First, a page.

Cancer Causes & Control

, Volume 27, Issue 10, pp 1261–1271 | Cite as

The effect of time on racial differences in epithelial ovarian cancer (OVCA) diagnosis stage, overall and by histologic subtypes: a study of the National Cancer Database

  • Anna B. Beckmeyer-Borowko
  • Caryn E. Peterson
  • Katherine C. Brewer
  • Mary A. Otoo
  • Faith G. Davis
  • Kent F. Hoskins
  • Charlotte E. Joslin
Original paper



Previous studies assessing racial and ethnic differences in ovarian cancer (OVCA) diagnosis stage fail to present subtype-specific results and provide historic data on cases diagnosed between 10 and 20 years ago. The purpose of this analysis is to assess non-Hispanic Black (NHB) and non-Hispanic White (NHW) differences in late-stage diagnosis including; (1) factors associated with late-stage diagnosis of invasive epithelial OVCA overall and by histologic subtypes, (2) potential changes across time and (3) current patterns of trends in a national cancer registry in the USA and Puerto Rico between 1998 and 2011.


NHB and NHW OVCA cases were derived from the National Cancer Database (NCDB). Diagnosis stage was analyzed as a dichotomous and a four level-category variable, respectively; early (stages I and II; localized) versus late (stages III and IV; regional and distant) and stages I, II, III and IV. Diagnosis period was trichotomized (1998–2002, 2003–2007, 2008–2011). Racial differences in stage were tested using Chi-square statistics. Odds ratios (OR) and 95 % confidence intervals (95 % CI) were estimated using multivariable binomial and generalized ordered logistic regressions. Interactions between race and diagnosis period were evaluated.


Between 1998 and 2011, 11,562 (7.8 %) NHB and 137,106 (92.2 %) NHW were diagnosed with OVCA. In adjusted models, NHB were significantly more likely diagnosed with late-stage OVCA than NHW (ORadj 1.26, 95 % CI 1.19–1.33). Interaction between race and diagnosis period was marginally significant (p value = 0.09), with racial differences in stage decreasing over time (1998–2002: ORadj 1.36, 95 % CI 1.23–1.49; 2003–2007: ORadj 1.27, 95 % CI 1.15–1.39; 2008–2011; ORadj 1.15, 95 % CI 1.05–1.27). NHB were also more likely to be diagnosed with stage 4 high-grade serous (ORadj 1.46, 95 % CI 1.22–1.74), clear cell (ORadj 2.71, 95 % CI 1.94–3.79) and mucinous (ORadj 2.78, 95 % CI 2.24–3.46) carcinomas than NHW.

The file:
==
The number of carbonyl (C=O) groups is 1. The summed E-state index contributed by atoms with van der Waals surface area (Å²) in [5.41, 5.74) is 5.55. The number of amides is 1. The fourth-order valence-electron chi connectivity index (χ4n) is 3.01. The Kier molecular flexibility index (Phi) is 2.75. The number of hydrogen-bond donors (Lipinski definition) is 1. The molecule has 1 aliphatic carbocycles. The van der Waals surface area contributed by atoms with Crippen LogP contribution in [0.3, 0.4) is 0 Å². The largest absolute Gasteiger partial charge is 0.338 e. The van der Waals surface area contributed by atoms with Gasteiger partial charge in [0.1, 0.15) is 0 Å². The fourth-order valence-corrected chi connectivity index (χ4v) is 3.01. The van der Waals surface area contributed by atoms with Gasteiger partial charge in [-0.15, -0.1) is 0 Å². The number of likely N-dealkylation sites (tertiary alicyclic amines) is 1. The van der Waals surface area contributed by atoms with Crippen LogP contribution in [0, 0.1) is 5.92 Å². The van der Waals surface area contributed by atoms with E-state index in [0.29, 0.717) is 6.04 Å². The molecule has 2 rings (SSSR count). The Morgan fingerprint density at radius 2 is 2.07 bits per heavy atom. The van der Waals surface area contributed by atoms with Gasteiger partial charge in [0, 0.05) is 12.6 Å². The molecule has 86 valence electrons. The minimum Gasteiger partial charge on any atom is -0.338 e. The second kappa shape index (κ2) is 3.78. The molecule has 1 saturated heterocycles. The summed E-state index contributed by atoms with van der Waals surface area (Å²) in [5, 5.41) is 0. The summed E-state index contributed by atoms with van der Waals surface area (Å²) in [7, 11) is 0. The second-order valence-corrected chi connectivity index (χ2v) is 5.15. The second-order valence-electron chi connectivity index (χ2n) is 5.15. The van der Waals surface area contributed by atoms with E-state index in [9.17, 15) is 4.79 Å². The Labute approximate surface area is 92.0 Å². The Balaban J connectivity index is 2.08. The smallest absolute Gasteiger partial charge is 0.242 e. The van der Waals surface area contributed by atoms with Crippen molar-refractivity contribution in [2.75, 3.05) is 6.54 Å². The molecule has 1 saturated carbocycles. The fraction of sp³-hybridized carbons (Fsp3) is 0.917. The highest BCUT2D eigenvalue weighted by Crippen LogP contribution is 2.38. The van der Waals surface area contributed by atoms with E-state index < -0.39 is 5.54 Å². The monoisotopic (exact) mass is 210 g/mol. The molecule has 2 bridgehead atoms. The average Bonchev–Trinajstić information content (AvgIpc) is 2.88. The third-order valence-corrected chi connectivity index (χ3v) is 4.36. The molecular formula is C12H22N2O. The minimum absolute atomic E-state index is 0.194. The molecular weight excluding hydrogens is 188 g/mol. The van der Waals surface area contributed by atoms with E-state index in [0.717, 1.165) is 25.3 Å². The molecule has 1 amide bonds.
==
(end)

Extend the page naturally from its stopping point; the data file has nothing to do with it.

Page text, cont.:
Racial differences in late-stage OVCA diagnosis exist; however, these differences are decreasing with time. Within NCDB, NHB are significantly more likely diagnosed with late-stage OVCA and more specifically high-grade serous, clear cell and mucinous carcinomas than NHW.


Ovarian cancer Racial differences Racial disparities Time-trend Diagnosis stage Non-Hispanic Black Non-Hispanic White High-grade serous 



American Cancer Society Research Scholar Grant RSG-13-380-01-CPHPS. The CoC’s NCDB and the hospitals participating in the CoC NCDB are the source of the de-identified data used herein; they have not been verified and are not responsible for the statistical validity of the data analysis or the conclusions derived by the authors.


A.B. Beckmeyer-Borowko: National Cancer Institute, National Institute of Health Grant NCI NIH R25CA057699. A.B. Beckmeyer-Borowko, C.E. Peterson, K.C. Brewer, M.A. Otoo, F.G. Davis, K.F. Hoskins, C.E. Joslin: American Cancer Society Research Scholar Grant RSG-13-380-01-CPHPS. C.E. Joslin: Departmental awards NIH/NEI EY01792 and Research to Prevent Blindness, Inc.

Compliance with ethical standards

Conflict of interest

The authors have no potential conflict of interest to disclose.


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Copyright information

© Springer International Publishing Switzerland 2016

Authors and Affiliations

  1. 1.Department of Epidemiology and BiostatisticsUniversity of Illinois at ChicagoChicagoUSA
  2. 2.Department of Ophthalmology and Visual SciencesUniversity of Illinois at ChicagoChicagoUSA
  3. 3.3-317 Edmonton Clinic Health AcademyUniversity of Alberta School of Public HealthEdmontonCanada
  4. 4.Cancer Control and Population Science Research ProgramUniversity of Illinois at Chicago Cancer CenterChicagoUSA
  5. 5.Institute for Health Research and PolicyChicagoUSA
  6. 6.College of Medicine, Department of Hematology/OncologyUniversity of Illinois at ChicagoChicagoUSA

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